According to IDC, 25% of employees at businesses with 10 or more workers purchased the primary PC they use for work. My organization already has a bring-your-own-device (BYOD) policy in place and is now considering a BYOPC policy that will allow users to buy their own PCs for work. What considerations should we make for allowing user-purchased PCs on the corporate network, specifically to make sure they function as hardened endpoints?
Ask the Expert
Have a question about network security for expert Brad Casey? Send them via email today! (All questions are anonymous)
Unfortunately for many security admins, the bring your own (BYO) trend is nearly impossible to ignore. While I'm not a fan of the BYO craze (call me a control freak, but I think there's definitely something to be said for network infrastructures that are totally owned and controlled by the organization), there are several suggestions I have to offer to help ensure that BYO devices (and BYOPC devices in particular) are securely accessing corporate networks and assets.
First, be sure to segment your network in such a way that all personally owned devices are on their own portion of the network. This can be performed at the firewall or done via a virtual local area network, or VLAN, or physical segmentation, with the decision dictated by policy and risk tolerance. If employees only need to connect to the Internet, this should be sufficient.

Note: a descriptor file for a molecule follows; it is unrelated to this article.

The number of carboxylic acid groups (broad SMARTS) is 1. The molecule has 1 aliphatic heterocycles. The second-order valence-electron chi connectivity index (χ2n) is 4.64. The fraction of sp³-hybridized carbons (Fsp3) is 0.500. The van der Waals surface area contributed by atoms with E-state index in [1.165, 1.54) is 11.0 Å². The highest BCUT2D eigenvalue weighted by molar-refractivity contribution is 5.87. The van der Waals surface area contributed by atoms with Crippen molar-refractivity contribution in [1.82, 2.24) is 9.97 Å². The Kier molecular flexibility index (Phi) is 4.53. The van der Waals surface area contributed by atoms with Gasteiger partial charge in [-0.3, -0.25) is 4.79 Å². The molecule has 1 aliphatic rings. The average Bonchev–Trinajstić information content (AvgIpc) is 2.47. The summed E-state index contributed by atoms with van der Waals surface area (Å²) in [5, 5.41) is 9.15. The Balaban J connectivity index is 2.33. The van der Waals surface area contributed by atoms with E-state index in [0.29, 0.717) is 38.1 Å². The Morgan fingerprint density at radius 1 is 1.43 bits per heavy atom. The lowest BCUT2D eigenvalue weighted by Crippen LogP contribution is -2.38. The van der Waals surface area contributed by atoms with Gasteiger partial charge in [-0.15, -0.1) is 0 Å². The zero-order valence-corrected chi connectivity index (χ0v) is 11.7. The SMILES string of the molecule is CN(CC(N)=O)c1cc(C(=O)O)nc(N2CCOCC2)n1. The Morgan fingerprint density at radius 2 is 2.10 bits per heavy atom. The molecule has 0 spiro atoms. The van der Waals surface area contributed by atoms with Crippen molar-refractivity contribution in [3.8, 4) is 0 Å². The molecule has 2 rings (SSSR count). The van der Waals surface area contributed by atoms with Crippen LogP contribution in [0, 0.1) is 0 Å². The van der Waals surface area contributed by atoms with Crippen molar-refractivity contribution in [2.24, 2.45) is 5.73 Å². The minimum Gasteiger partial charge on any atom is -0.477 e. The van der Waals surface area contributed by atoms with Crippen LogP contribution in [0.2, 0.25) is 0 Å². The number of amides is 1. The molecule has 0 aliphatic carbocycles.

A few well-configured firewall rules would also be helpful. For example, you may consider disallowing executables from moving from the BYOD segment to the operational portion of the network. Furthermore, if end users simply must access corporate resources from their personally owned device, require them to do so via a VPN. This should be a simple network configuration; and, if your company is like most, an existing VPN infrastructure is probably in place already.
Next, many BYOD policies require that personally owned devices maintain some sort of antimalware functionality. This is fine for laptops operating within a Windows environment, but it's definitely not a cure-all. It is vital to ensure that all BYOPCs are scanned and inspected periodically by the IT department, and you may also consider utilizing that time to ensure the computer's operating system is up to date.
Lastly, and perhaps most importantly, create some sort of baseline with regard to what software is and is not allowed to operate within the network. This can be verified during the above-mentioned IT department scan, and it should be predetermined as whether a blacklisting or whitelisting approach will be used. Which method your organization chooses depends on your company's needs and the accompanying realities it faces.
Dig Deeper on Secure remote access
Related Q&A from Brad Casey
Allowing users to tunnel through a firewall to access any site creates a security risk. How big of a risk is it? It depends on how much you trust ... Continue Reading
Our IT organization needs to secure customer names, but also needs to conduct searches on the entire customer database to match and merge records. Continue Reading
Don't treat physical and virtual machines' security differently. Since VM security issues threaten the whole infrastructure, here's how to stop ... Continue Reading
Have a question for an expert?
Please add a title for your question
Get answers from a TechTarget expert on whatever's puzzling you.